Another Gaming Patent Struck Down as IneligibleBot M8 LLC, a patent assertion entity, was unsuccessful in its effort to have the Federal Circuit reverse the lower court’s invalidity finding related to one of six different patents asserted against Sony in Northern District of California. In fact, the Federal Circuit was so unpersuaded by Bot M8’s arguments that it devoted less than a page of the 25-page opinion to this portion of the appeal. That being said, the little that was written is yet another reminder to draft and prosecute software/gaming patent applications with patent eligibility attacks in mind.

Since the court found “no need to discuss [the district court’s § 101] analysis in any detail,” and instead found claim 1 of U.S. Patent No. 7,338,363 (“the ’363 patent”) ineligible under § 101 for the reasons explained by the district court, we need to take a look at the lower court’s analysis of the purported improved gaming machine to gain insight. A quick background recap: Sony moved for summary judgment of invalidity of claim 1 of the ʼ363 patent under 35 U.S.C. § 101 after the infringement claims in the other four asserted patents were dismissed for failure to state a claim. Sony’s main argument was that claim 1 of the ’363 patent was directed to the abstract idea of “adding numbers (i.e., ‘game results’) in order to generate further numbers (i.e., ‘total result’ and ‘specification value’).”

The lower court found that the ʼ363 patent met step 1 of Alice in that it was directed to the abstract idea and failed step 2 of Alice since the court found no inventive concept. At step 1, the abstract idea was deemed to be “increasing or decreasing the risk-to-reward ratio, or more broadly the difficulty, of a multi-player game based upon previous aggregate results.” The lower court opined that “[a]t the most specific, claim 1 of the ’363 patent doesn’t actually teach how to increase or decrease the difficulty of a slot machine, or any gaming machine for that matter, based on prior results to keep players engaged.” Instead, “a game machine that updates the game conditions based on past results to keep players engaged” is merely a result, not the necessary means or process to achieve that result.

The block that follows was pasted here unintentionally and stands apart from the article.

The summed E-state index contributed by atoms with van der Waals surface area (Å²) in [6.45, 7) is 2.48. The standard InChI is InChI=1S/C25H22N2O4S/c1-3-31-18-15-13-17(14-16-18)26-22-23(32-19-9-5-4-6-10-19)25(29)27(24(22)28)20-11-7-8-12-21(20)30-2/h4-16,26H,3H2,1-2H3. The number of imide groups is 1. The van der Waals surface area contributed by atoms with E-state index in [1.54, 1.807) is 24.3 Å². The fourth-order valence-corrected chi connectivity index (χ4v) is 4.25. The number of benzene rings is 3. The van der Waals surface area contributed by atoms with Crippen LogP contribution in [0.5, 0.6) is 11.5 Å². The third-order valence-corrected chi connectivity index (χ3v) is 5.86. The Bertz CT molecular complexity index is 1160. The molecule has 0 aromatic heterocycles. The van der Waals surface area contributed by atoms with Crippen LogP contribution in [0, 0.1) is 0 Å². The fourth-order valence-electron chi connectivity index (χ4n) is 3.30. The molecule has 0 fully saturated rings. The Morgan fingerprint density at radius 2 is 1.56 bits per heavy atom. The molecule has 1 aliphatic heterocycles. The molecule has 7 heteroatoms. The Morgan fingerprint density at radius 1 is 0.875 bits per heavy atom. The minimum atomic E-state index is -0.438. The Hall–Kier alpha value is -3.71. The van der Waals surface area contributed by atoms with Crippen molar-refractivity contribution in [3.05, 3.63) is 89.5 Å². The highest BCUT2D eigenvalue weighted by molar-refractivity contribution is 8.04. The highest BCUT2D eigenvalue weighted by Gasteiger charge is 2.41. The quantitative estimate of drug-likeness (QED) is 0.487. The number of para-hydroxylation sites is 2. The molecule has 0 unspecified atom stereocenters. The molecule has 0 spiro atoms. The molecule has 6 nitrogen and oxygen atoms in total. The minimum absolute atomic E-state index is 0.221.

Looking at the claim itself (reproduced below for ease of reference), it might seem that, because it expressly features a gaming machine, it is a sufficiently tangible invention.

1. A first gaming machine for transmitting/receiving data to/from a server, comprising:

a specification value setting device for setting at least one specification value as a control condition for game control;

a transmitting device for transmitting data of a game result to the server;

a gaming machine determining device for determining a second gaming machine operated by a co-player;

a total result data receiving device for receiving from the server data of a total game result achieved by the first gaming machine and the second gaming machine based on the data of the game result transmitted by the transmitting device;

a specification value determining device for determining a specification value based on the data of the total game result received by the total result data receiving device; and

a specification value renewing device for renewing to replace the specification value set by the specification value setting device with the specification value determined by the specification value determining device.

However, step 1 of Alice looks to the focus of the claim and its character as a whole to determine whether a claim recites an abstract idea. Here, the tangible component (i.e., the gaming machine) merely limits the abstract idea to a particular environment. In other words, the focus of the claim was not the machine, but instead the abstract idea of increasing or decreasing the odds or difficulty of a gaming machine based upon the players’ winnings or losses. And, there is nothing in the claim that recites how the conditions of the game change based on the game results.

Moving on to step 2, the court deemed the claim elements to merely describe “generic and functional hardware” to accomplish the abstract duties. More specifically, transmitting data, determining a specification value, and replacing a specification value were considered conventional computer tasks. The court also noted that, while sometimes the order of claim elements can transform an invention into patentable subject matter, there was nothing in the order of the elements in claim 1 of the ʼ363 patent that saved it from the ineligible fate. In short, the court found that “neither the patent specification, patent owner, or patent owner’s experts articulate a technological problem solved by the ’363 patent.”